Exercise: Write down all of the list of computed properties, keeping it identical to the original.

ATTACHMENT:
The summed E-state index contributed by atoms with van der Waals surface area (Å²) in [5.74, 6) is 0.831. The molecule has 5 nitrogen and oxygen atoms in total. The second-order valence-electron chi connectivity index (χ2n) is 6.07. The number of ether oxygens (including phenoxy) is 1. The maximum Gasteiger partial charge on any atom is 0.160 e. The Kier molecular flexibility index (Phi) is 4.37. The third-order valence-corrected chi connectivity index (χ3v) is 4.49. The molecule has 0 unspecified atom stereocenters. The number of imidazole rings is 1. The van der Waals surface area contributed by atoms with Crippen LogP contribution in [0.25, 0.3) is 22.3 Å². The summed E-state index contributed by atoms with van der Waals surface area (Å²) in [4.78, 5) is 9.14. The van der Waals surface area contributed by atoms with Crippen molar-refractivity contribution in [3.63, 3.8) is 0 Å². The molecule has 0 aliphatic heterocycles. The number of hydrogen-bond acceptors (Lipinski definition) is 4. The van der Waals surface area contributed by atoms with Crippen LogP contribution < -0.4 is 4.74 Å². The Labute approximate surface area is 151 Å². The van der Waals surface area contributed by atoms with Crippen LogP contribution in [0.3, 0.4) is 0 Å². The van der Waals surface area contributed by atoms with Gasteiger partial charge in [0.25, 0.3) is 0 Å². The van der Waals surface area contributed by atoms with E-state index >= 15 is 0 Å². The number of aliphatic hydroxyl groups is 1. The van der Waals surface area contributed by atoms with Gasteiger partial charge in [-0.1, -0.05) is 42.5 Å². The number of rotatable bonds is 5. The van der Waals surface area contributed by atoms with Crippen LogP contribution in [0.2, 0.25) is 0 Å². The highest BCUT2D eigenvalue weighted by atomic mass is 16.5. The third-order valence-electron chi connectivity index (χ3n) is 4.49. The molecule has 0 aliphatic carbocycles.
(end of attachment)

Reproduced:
The summed E-state index contributed by atoms with van der Waals surface area (Å²) in [5.74, 6) is 0.831. The molecule has 5 nitrogen and oxygen atoms in total. The second-order valence-electron chi connectivity index (χ2n) is 6.07. The number of ether oxygens (including phenoxy) is 1. The maximum Gasteiger partial charge on any atom is 0.160 e. The Kier molecular flexibility index (Phi) is 4.37. The third-order valence-corrected chi connectivity index (χ3v) is 4.49. The molecule has 0 unspecified atom stereocenters. The number of imidazole rings is 1. The van der Waals surface area contributed by atoms with Crippen LogP contribution in [0.25, 0.3) is 22.3 Å². The summed E-state index contributed by atoms with van der Waals surface area (Å²) in [4.78, 5) is 9.14. The van der Waals surface area contributed by atoms with Crippen molar-refractivity contribution in [3.63, 3.8) is 0 Å². The molecule has 0 aliphatic heterocycles. The number of hydrogen-bond acceptors (Lipinski definition) is 4. The van der Waals surface area contributed by atoms with Crippen LogP contribution < -0.4 is 4.74 Å². The Labute approximate surface area is 151 Å². The van der Waals surface area contributed by atoms with Crippen LogP contribution in [0.3, 0.4) is 0 Å². The van der Waals surface area contributed by atoms with Gasteiger partial charge in [0.25, 0.3) is 0 Å². The van der Waals surface area contributed by atoms with E-state index >= 15 is 0 Å². The number of aliphatic hydroxyl groups is 1. The van der Waals surface area contributed by atoms with Gasteiger partial charge in [-0.1, -0.05) is 42.5 Å². The number of rotatable bonds is 5. The van der Waals surface area contributed by atoms with Crippen LogP contribution in [0.2, 0.25) is 0 Å². The highest BCUT2D eigenvalue weighted by atomic mass is 16.5. The third-order valence-electron chi connectivity index (χ3n) is 4.49. The molecule has 0 aliphatic carbocycles.